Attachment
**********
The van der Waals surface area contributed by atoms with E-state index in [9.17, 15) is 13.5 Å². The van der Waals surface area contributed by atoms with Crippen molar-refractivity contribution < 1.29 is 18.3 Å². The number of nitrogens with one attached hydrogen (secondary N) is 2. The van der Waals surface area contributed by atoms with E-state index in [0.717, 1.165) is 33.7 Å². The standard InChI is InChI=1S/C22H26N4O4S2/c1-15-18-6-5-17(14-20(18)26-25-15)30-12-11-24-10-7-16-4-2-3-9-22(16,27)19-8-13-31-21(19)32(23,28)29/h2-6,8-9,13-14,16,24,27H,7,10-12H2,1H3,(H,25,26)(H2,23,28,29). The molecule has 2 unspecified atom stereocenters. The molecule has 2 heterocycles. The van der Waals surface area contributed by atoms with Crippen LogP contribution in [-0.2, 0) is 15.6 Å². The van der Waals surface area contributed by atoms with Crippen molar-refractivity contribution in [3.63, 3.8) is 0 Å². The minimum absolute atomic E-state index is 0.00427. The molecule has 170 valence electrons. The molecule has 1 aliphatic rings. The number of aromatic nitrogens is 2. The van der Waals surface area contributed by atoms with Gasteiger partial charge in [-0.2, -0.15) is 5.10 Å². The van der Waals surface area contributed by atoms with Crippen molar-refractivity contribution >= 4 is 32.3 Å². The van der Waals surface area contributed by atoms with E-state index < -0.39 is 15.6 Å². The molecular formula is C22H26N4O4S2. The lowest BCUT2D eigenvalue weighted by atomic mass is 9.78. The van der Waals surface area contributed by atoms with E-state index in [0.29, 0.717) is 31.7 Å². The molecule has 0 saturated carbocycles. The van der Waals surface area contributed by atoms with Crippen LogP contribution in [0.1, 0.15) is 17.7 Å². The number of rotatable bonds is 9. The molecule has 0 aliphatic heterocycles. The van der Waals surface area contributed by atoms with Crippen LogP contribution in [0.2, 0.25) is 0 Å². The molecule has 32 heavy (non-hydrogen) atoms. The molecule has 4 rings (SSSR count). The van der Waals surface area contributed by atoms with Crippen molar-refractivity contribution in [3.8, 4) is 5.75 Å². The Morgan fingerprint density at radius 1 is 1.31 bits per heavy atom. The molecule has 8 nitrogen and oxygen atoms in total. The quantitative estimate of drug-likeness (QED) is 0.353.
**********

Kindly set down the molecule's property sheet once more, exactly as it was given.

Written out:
The van der Waals surface area contributed by atoms with E-state index in [9.17, 15) is 13.5 Å². The van der Waals surface area contributed by atoms with Crippen molar-refractivity contribution < 1.29 is 18.3 Å². The number of nitrogens with one attached hydrogen (secondary N) is 2. The van der Waals surface area contributed by atoms with E-state index in [0.717, 1.165) is 33.7 Å². The standard InChI is InChI=1S/C22H26N4O4S2/c1-15-18-6-5-17(14-20(18)26-25-15)30-12-11-24-10-7-16-4-2-3-9-22(16,27)19-8-13-31-21(19)32(23,28)29/h2-6,8-9,13-14,16,24,27H,7,10-12H2,1H3,(H,25,26)(H2,23,28,29). The molecule has 2 unspecified atom stereocenters. The molecule has 2 heterocycles. The van der Waals surface area contributed by atoms with Crippen LogP contribution in [-0.2, 0) is 15.6 Å². The van der Waals surface area contributed by atoms with Crippen molar-refractivity contribution in [3.63, 3.8) is 0 Å². The minimum absolute atomic E-state index is 0.00427. The molecule has 170 valence electrons. The molecule has 1 aliphatic rings. The number of aromatic nitrogens is 2. The van der Waals surface area contributed by atoms with Gasteiger partial charge in [-0.2, -0.15) is 5.10 Å². The van der Waals surface area contributed by atoms with Crippen molar-refractivity contribution >= 4 is 32.3 Å². The van der Waals surface area contributed by atoms with E-state index < -0.39 is 15.6 Å². The molecular formula is C22H26N4O4S2. The lowest BCUT2D eigenvalue weighted by atomic mass is 9.78. The van der Waals surface area contributed by atoms with E-state index in [0.29, 0.717) is 31.7 Å². The molecule has 0 saturated carbocycles. The van der Waals surface area contributed by atoms with Crippen LogP contribution in [0.1, 0.15) is 17.7 Å². The number of rotatable bonds is 9. The molecule has 0 aliphatic heterocycles. The van der Waals surface area contributed by atoms with Crippen LogP contribution in [0.2, 0.25) is 0 Å². The molecule has 32 heavy (non-hydrogen) atoms. The molecule has 4 rings (SSSR count). The van der Waals surface area contributed by atoms with Crippen molar-refractivity contribution in [3.8, 4) is 5.75 Å². The Morgan fingerprint density at radius 1 is 1.31 bits per heavy atom. The molecule has 8 nitrogen and oxygen atoms in total. The quantitative estimate of drug-likeness (QED) is 0.353.